Potential arrest no deterrent for dozens in Tacoma

The OlympianMarch 10, 2007 

TACOMA - Some Olympia residents among a group of about 50 war protesters in Tacoma on Friday said they are not afraid to get arrested during this weekend's port protests.

"I'm planning on getting arrested," said Chris Stegman, 55, of Olympia, who identified himself as a founder of the local Green Party in Olympia. "It's a good cause."

Stegman and others were gathered at the federal courthouse on Pacific Avenue in Tacoma. They conceded that this weekend's protests, which are aimed at getting the military to stop using the Port of Tacoma for military shipments, might not stop Army cargo from being sent to Iraq. But the protests are important, he said, so people "know globally that there's resistance going on."

Stegman compared the war protesters in Tacoma to the pro-democracy demonstrators in Tiananmen Square in China in 1989.

"We've got the same thing going on here: a dictatorial regime," he said.

Another Olympia protester in Tacoma on Friday, Ray Kavick, said he, too, is not afraid of getting arrested for the cause.

"I'm certainly not asking for it," said Kavick, 22. "But if I get into a position where I have to, I will."

Kavick and a friend were unfurling a large banner emblazoned with "REVOLT" in large, black lettering over a footbridge above the highway behind the courthouse at rush hour Friday when police ordered them to take it down.

Kavick said he would be ashamed of himself if he didn't do something to protest the war. He, too, said it is important to protest "to show the rest of the world that we're not all for this, and we want to actively resist and we want the government gone."

The protesters who gathered outside the federal courthouse held signs reading "Bring Troops Home Now," held papier-mache puppets and chanted anti-President Bush and anti-Dick Cheney slogans. Protesters included Olympia City Councilman TJ Johnson and New York civil-rights attorney Lynne Stewart, who has been convicted of providing material support to terrorists, making false statements and conspiracy to defraud the U.S. government, according to stories on CNN's Web site.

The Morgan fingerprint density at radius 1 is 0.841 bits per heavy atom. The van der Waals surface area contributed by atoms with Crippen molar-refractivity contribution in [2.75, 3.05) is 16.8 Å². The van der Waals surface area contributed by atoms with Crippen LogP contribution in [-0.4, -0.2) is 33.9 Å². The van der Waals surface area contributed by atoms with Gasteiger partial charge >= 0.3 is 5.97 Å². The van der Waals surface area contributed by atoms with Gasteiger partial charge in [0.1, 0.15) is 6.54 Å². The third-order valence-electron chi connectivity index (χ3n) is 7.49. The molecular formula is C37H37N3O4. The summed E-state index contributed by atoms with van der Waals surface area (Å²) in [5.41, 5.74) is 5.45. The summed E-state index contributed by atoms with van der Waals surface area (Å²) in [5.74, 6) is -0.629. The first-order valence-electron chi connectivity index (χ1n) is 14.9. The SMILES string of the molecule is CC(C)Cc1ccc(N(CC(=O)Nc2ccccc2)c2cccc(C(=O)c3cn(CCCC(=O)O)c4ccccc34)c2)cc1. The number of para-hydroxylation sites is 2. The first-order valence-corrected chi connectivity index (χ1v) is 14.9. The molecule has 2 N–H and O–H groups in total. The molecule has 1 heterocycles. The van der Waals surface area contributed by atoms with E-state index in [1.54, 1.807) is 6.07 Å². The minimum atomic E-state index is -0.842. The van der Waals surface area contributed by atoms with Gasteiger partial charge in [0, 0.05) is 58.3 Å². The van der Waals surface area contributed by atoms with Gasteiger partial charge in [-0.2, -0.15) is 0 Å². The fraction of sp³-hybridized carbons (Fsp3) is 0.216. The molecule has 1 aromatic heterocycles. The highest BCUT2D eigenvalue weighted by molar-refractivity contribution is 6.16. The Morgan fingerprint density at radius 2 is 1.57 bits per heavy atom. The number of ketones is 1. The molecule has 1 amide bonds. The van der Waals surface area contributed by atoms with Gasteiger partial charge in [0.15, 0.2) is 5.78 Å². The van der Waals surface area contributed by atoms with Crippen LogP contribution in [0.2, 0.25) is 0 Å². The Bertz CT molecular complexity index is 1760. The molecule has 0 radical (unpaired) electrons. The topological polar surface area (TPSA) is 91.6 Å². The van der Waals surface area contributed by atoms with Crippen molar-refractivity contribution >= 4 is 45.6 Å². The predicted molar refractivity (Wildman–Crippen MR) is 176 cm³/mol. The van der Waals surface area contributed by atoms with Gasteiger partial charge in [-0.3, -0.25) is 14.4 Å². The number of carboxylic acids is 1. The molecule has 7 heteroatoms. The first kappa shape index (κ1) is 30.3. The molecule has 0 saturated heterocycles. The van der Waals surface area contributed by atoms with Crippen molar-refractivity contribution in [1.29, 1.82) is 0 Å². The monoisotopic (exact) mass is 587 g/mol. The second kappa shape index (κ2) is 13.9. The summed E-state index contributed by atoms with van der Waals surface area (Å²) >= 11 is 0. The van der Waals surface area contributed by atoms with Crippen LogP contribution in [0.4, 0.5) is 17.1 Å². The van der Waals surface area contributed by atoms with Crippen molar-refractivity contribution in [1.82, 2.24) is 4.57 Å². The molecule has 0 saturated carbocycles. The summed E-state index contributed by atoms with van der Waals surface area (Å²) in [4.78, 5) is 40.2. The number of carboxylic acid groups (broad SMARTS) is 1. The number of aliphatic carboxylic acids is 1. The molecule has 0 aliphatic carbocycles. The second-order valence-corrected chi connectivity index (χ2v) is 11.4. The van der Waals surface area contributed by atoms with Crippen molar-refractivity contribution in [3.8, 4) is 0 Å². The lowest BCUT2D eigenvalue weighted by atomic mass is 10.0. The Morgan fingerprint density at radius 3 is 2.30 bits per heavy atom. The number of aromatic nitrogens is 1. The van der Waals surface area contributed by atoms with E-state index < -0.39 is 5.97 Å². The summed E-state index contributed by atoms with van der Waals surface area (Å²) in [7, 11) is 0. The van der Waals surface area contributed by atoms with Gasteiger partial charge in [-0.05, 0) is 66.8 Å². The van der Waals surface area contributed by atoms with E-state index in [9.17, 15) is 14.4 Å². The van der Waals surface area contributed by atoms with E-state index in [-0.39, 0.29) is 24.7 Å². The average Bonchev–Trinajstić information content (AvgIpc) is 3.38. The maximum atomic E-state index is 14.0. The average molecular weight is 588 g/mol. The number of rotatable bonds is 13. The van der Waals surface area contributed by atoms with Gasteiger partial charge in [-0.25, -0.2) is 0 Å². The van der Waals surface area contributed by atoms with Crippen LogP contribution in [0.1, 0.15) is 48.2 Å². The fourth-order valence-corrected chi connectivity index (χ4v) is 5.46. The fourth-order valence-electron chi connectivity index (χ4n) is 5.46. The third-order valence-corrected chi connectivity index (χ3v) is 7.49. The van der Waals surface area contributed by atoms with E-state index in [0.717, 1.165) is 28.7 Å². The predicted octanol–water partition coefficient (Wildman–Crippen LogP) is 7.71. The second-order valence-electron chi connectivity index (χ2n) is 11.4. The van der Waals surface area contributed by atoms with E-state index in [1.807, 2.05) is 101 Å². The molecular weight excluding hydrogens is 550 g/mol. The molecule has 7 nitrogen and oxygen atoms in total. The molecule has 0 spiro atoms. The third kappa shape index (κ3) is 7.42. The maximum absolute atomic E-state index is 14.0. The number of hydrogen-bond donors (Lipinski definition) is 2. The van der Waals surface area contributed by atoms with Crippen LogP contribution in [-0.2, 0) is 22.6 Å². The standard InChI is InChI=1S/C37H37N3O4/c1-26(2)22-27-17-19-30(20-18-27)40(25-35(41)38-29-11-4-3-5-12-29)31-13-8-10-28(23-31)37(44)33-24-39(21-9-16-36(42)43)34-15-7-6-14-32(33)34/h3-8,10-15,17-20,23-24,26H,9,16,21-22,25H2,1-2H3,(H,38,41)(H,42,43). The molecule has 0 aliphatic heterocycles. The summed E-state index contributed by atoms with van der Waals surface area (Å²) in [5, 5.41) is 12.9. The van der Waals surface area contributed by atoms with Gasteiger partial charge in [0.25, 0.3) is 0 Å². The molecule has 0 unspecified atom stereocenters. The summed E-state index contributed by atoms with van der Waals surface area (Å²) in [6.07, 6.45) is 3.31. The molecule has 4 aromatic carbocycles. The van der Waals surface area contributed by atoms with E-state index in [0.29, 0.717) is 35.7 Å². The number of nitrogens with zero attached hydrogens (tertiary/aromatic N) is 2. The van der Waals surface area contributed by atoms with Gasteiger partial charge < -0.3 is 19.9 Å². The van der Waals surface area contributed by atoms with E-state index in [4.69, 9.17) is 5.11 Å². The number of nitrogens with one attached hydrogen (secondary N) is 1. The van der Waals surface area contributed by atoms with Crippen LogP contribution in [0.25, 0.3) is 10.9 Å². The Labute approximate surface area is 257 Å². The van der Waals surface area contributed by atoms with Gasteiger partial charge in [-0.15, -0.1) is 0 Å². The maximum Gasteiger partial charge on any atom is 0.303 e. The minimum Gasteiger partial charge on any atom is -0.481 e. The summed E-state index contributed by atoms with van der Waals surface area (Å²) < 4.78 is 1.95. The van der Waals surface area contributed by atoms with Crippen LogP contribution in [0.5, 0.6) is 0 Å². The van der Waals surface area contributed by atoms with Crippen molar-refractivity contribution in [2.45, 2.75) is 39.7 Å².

Stewart said she is out on bail pending an appeal of her 28-month sentence.

"Public dollars can't be used to finance war crimes," Stewart said in Tacoma on Friday. "That's what we see the war in Iraq as, war crimes."

One man, Gabriel Eckard, protested the protesters Friday, shouting over them. At one point, Eckard got into a scuffle with some of the protesters, and a Tacoma police officer on a bicycle intervened.

About eight Tacoma bicycle police officers watched the protest, and several squad cars also were standing by. Tacoma Police Detective Gretchen Ellis, who was acting as a police spokeswoman Friday night, said that this weekend's protests likely will generate a substantial amount of extra work for the department.

Ellis added that the city is looking into whether the federal government, military or Port of Tacoma can reimburse the costs to the city police department as it provides security during the port protests. The situation is similar to Olympia's, as city officials here are considering charging the Port of Olympia for police services during military-shipment protests last May.

Phan Nguyen, a computer consultant from Olympia, said he opposes President Bush's plan to boost the troop level in Iraq and said local soldiers belonging to the 4th Brigade, 2nd Infantry Division have not received the desert training they need because of the rush to send them to Iraq.

"I don't believe we should be sending more troops to Iraq right now," said Nguyen, 32. "It has to end now. We have to do what we can; we can't just sit down and let it happen."

Jeremy Pawloski covers public safety for The Olympian. He can be reached at 360-754-5465 or jpawloski@theolympian.com.

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